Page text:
The pre-Western knives are essentially a development that arose with a rise in urban "pleasure culture" and the concomitant ability of cooks to command the sorts of money that would commission very good knives for their purposes. This led to better steels, better shapes, and the hollow-grinding we know in single-beveled knives today. The important knives that arose in this context are the usuba, deba (single-beveled), yanagiba, and takobiki. There are many regional and technical variations among these, but all have in common the true single-beveling method with a hollow-ground back. The usuba has a dead-straight edge and is used for vegetables, replacing the nakiri in a professional context. The deba is simply a technical refinement on its predecessor, and chisel-ground ones continued to be used widely. The yanagiba and takobiki are somewhat differently-constructed sashimi knives, associated with the Kansai (Kyoto) and Kanto (Tokyo) regions, respectively.
Once Western influence comes in, you get the Japanese knife makers experimenting with truly double-beveled knives, which had not been used to any significant degree, in culinary knives at least, for quite some time. The first step is simply to copy Western knives for the use of Western and Western-trained cooks. This is where you get the gyuto, for example --- it's a chef's knife. But then something odd happens.
Now speculation must come in strongly, because documentation here is scant and ill-researched. What I think happens is that knife-makers and non-professional cooks start noticing this odd (to them) thing, that Western knives are not strictly segregated. A Western vegetable knife isn't a "vegetable knife" in the sense that it can never ever touch any kind of flesh, but rather a knife that is particularly well-suited to cutting vegetables. By contrast, a nakiri or usuba never touches flesh, ever. (It's unclear whether this segregation also covered the use of the heel of a deba for heavy herb mincing.) The other thing that happens is that suddenly everyone can feel free to eat meat openly, and in fact all of a sudden it's stylish and clever to do so. The first chicken restaurant in Kyoto opens in 1880, I think, and by 1900 things like yakitori (grilled chicken on a stick) and teriyaki and sukiyaki and so on are all the rage. (If you've ever had tonkatsu --- crumbed and deep-fried pork cutlet --- and wondered why the sauce tastes so much like Worcestershire, that's because it is: katsu is an attempt to say "cutlet," thus "pork cutlet," and the sauce is supposed to be the Western universal sauce sort of like the East Asian soy, and they thought that sauce was Worcestershire, because who were they talking to?)
So now, roughly 1900, the housewife needs a new knife, one for cutting (eek!) meat. The thing is, her mother never had such a thing. And you know what? Knives aren't cheap. So somewhere along the line somebody says, "hey, ladies! You don't need all that junk, the nakiri and the deba and all that old-fashioned nonsense. You're young and hip and chic and Western! You need a Western knife, one that can cut anything! And here you have it!"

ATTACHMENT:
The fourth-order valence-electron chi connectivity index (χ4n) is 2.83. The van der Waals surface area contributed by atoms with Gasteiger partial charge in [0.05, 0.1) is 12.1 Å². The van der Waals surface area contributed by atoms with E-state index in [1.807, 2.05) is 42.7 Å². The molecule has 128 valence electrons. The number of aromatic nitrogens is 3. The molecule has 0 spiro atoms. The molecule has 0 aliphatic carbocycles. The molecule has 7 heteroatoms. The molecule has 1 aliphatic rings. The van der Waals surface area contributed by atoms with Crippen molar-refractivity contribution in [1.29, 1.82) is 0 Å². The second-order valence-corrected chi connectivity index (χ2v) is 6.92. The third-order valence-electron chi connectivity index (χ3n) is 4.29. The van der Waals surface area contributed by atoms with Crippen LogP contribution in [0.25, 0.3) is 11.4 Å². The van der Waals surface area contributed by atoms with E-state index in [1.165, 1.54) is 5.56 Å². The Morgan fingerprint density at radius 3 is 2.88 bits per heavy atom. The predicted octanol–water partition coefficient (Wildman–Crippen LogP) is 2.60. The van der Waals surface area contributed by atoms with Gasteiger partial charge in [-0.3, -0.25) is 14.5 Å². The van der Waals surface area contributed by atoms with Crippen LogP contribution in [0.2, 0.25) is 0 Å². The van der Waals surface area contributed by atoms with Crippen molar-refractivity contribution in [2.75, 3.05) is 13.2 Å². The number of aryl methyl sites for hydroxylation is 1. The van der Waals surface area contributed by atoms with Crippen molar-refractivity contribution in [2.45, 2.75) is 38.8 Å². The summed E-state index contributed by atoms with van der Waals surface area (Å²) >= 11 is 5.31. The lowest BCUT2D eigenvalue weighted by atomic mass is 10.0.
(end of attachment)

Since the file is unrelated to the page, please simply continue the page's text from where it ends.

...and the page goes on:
What gets sold this way is sort of like an unholy marriage of a chef's knife (gyuto) and a nakiri. Presumably it was thought that this shape would be reasonably comfortable to a lady who'd grown up with a nakiri, but it was truly double-beveled and curved and pointed like a Western knife and could thus be used effectively for meat as well as veggies. Fish, well, the deba still reigns, but two knives isn't half bad, and after all you can buy cut fish from the fishmonger.
This knife eventually settled down with two principal names: santoku and bunkabocho. "Santoku" does indeed refer to the three Buddhist virtues (of which there is more than one set), and seems to have been a marketing device: "this knife is thrifty and Japanese as well as clever and Western!" Bunkabocho literally means "cultural knife," but actually the term "bunka" had in the 1910s-20s a connotation of "clever, modern, Western," and thus this is the "clever, modern, Western knife!" Competing marketing terms, really.
In many respects I think Rachael Ray is pushing the knife precisely as its inventors would have hoped, as a thing for up-to-date would-be-chic middle-class housewives who (want to imagine themselves to) have better things to do than futz around with knives. She was hardly the first: my sense is that these knives first made significant inroads through Global knives in professional kitchens, and eventually word leaked out. People in that context were captivated by the knives' durability, sharpness, and lightness --- qualities that actually had 99% to do with their being decent-quality Japanese knives rather than santoku as such. Now the upper-middle-class is hot to trot on santoku, and there are even people who think the nakiri is really the cool kids' thing, where the professional kitchens have been discovering good-quality gyuto and single-beveled knives --- and thus get pleasure out of sneering at whatever their fashion-conscious customers buy.
I hope this historical context is of some value to all.